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Indonesia and Japan Propel Biomass Initiatives in Power Sector

In a significant shift toward renewable energy and emissions reduction, Indonesia and Japan are advancing their biomass usage within the power generation sector.

Indonesia’s Paiton power plant, the country’s largest at 4.71GW capacity, plans to substantially increase its biomass use. The state-owned utility PLN’s fuel procurement subsidiary, PLN EPI, is targeting a nearly 60% increase in biomass delivery for 2024, aiming for 259,581 tons. The units No.1 and No.2, together at 800MW, will see a 10% increase in biomass use, while the 600MW No.9 unit is set to increase its biomass consumption more than fourfold following successful test runs in 2023.

This move is part of PLN’s strategy to increase biomass mixing in these units from the current 5% to at least 10% in the coming years. Wood sawdust is the primary biomass source for Paiton, with supply contracts already in place for this year’s requirements.

On the other side of the East Sea, Japan’s Daiwa House Industry is taking a decisive step by closing the 112MW biomass and coal co-fired generation unit at its Hibikinada power complex for a full conversion to biomass. Scheduled for shutdown on April 11, the conversion aims for completion by April 2026.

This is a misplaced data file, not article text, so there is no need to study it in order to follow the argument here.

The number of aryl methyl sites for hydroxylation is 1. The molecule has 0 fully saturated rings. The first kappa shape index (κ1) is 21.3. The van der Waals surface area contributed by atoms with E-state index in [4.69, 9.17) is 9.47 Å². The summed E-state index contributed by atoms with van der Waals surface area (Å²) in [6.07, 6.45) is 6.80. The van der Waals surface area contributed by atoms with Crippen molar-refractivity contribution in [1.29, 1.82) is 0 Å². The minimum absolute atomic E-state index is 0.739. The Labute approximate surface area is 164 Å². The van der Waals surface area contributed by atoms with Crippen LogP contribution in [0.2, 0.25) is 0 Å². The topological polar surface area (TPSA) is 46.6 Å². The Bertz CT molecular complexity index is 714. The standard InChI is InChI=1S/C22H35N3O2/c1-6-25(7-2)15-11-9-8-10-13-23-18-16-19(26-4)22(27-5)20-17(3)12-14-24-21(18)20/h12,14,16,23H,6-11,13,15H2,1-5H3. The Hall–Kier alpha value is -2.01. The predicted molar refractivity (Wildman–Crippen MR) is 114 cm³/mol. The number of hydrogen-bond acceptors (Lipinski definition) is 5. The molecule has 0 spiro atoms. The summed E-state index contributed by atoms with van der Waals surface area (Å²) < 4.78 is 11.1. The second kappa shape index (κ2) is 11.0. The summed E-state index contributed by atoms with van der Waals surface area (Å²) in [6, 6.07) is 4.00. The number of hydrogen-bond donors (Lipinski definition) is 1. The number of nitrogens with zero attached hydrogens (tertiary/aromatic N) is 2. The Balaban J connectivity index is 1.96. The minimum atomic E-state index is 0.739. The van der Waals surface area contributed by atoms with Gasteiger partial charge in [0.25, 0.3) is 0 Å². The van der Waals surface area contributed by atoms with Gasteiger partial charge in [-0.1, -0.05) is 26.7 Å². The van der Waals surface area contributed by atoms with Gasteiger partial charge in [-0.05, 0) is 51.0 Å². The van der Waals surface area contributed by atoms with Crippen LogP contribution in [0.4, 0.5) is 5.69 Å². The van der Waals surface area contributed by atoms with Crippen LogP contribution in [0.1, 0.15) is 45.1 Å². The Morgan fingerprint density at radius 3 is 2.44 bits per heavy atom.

This comes as part of a broader trend in Japan’s energy sector, which is observing a net decrease in thermal power capacity, including a drop in oil-fired capacity and slight increases in coal and gas-fired capacities. This transition period coincides with a seasonal dip in electricity demand due to the onset of milder spring weather, which has reduced power requirements by 6% in early April.

These developments underline both countries’ commitment to reducing greenhouse gas emissions and enhancing sustainability in energy production, with biomass playing a crucial role in their respective energy transitions.

Source: The Coal Trader, AI generated